There can be only 1 president and we know who that will be. I do not think that Putin will give Navalny any access to political power as this young politician and his team are too dangerous for the current political establishment. Nevertheless, EU should continue supporting any Russian politician who is fighting for Russian state to become democratic and obeying rule of law.

 


Interview to Iryna Friz, Member of the the Ukrainian Parliament and head of Ukrainian delegation to NATO Parliamentary Assembly

Question 1.

EU gave Ukraine a visa free regime and EU Commissioner Hahn said this is a well deserved reward for reforms in Ukraine. What would you be your next objective to increase the EU integration of Ukraine?

EU integration of Ukraine depends on our internal reforms. We must continue to fight corruption, developing economy, improving business climate, defending the property rights, implementation of EU standards – all these are our objectives on the way to EU.

Question 2.

You are the head of the Ukrainian delegation to the NATO Parliamentary Assembly, What do you think there will be any big changes in the new NATO policy now that Donald Trump became President of the United States of America? 

I don’t think so. It seems to me, NATO since 1991 till 2014 was almost blind about new risks and threats for euro-atlantic space. Sure, we saw the rising of global terrorism since 2001. But all of us missed the threats from Russia: attempts to  destruct the united Europe and common defense system, intervene and influence the political and electoral processes in democratic states. We missed them despite even the dangerous signal in 2008 in Georgia. I think that NATO during presidency of Donald Trump will be stronger. It is very important that today in NATO issues of budgeting and financing defense and security sector sound so loud. We in Ukraine have tragical experience of what happen if the country try to save money on its own defence. So I’m sure that questions asked by Mr.Trump about more responsibility of each member-state is very important in context of NATO’s security. All those I’ve heard during spring NATO PA session from US delegation make me sure that the United States continue to stay strong supporters of NATO and its role in euro-atlantic security. New threats and challenges could not be solved without NATO, so I think it will play the main role in security issues.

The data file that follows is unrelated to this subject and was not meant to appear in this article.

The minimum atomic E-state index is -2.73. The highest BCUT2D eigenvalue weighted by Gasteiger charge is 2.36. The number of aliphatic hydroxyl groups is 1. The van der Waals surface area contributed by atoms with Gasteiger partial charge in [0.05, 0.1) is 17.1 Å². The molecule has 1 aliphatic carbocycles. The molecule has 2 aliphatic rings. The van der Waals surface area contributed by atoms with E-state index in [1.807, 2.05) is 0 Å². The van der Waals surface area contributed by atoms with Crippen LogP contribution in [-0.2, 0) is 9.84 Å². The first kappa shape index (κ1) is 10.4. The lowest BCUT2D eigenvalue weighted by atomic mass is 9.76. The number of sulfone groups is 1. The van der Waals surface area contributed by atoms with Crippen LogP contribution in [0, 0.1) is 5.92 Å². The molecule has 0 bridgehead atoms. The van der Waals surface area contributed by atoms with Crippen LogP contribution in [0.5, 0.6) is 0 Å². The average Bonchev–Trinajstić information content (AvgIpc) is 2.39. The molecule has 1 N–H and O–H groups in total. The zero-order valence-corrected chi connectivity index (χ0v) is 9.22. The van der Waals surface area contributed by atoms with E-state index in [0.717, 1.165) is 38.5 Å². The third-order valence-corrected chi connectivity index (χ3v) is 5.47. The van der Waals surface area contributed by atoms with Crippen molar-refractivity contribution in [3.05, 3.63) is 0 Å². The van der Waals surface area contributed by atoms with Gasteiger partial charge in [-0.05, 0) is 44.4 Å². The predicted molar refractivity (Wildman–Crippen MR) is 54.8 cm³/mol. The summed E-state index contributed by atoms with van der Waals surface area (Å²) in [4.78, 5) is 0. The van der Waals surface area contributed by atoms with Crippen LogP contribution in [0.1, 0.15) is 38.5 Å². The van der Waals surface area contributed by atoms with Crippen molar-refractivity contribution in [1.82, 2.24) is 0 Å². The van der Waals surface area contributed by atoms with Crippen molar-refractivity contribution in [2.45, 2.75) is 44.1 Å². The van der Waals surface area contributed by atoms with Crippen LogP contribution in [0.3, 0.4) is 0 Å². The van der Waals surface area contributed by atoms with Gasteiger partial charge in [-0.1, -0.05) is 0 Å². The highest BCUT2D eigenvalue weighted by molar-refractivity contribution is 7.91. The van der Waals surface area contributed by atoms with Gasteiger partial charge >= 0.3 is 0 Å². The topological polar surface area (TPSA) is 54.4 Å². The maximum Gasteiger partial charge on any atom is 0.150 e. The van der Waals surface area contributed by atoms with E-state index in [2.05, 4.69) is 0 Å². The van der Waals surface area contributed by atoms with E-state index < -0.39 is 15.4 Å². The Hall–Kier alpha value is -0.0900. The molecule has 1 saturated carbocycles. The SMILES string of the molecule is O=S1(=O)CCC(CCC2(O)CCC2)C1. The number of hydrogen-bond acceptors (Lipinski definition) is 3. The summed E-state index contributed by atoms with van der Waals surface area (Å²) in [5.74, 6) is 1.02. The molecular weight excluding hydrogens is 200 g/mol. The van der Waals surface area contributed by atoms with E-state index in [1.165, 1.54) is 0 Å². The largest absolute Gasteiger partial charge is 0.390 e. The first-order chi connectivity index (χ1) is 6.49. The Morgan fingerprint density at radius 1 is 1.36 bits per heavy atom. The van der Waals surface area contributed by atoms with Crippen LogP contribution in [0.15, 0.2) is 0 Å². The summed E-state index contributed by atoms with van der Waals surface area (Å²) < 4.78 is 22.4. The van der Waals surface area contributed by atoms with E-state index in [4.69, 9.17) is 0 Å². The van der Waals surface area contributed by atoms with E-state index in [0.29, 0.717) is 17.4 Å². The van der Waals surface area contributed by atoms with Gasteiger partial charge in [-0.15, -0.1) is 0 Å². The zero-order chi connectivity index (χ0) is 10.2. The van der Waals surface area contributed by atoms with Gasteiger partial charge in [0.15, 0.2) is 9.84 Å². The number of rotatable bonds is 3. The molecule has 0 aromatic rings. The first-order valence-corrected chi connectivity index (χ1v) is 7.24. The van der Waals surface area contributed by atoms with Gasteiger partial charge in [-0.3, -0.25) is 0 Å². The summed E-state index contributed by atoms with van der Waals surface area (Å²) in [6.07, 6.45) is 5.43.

Question 3.

The European Union reiterated sanctions against Russia. There are some countries, including Italy, which are sceptic about this instrument of dissuasion and want to re establish their economic ties with Moscow. What would be you message to these countries and to their leaders?

I can understand political elites of these states. Today the war that Russia wages is far from their borders. But the main problem is these states sure that their security risks have no ties with Russia. But they are wrong. The migration crisis was supported by the Kremlin and stimulated via social networks by information warfare units. I’d like to remember words of one Minister of Finance of France who said immediately after WWI: only united Europe is guaranteed from the great war. Well, Europeans can blame existing finance system, trading rules, EU quotes etc. But you should appreciate all that make EU secure, economically powerful and prosperous. Sanctions keep Russia on the leash not only in Ukraine, but in Europe. Please remember recent intervention in French elections. Attempts of coup d’etat in Montenegro, multiple violations of international law. If you stop sanctions, Ukraine could fall under Russian further aggression. But no one can guarantee that next victim of Putin’s regime will be your country.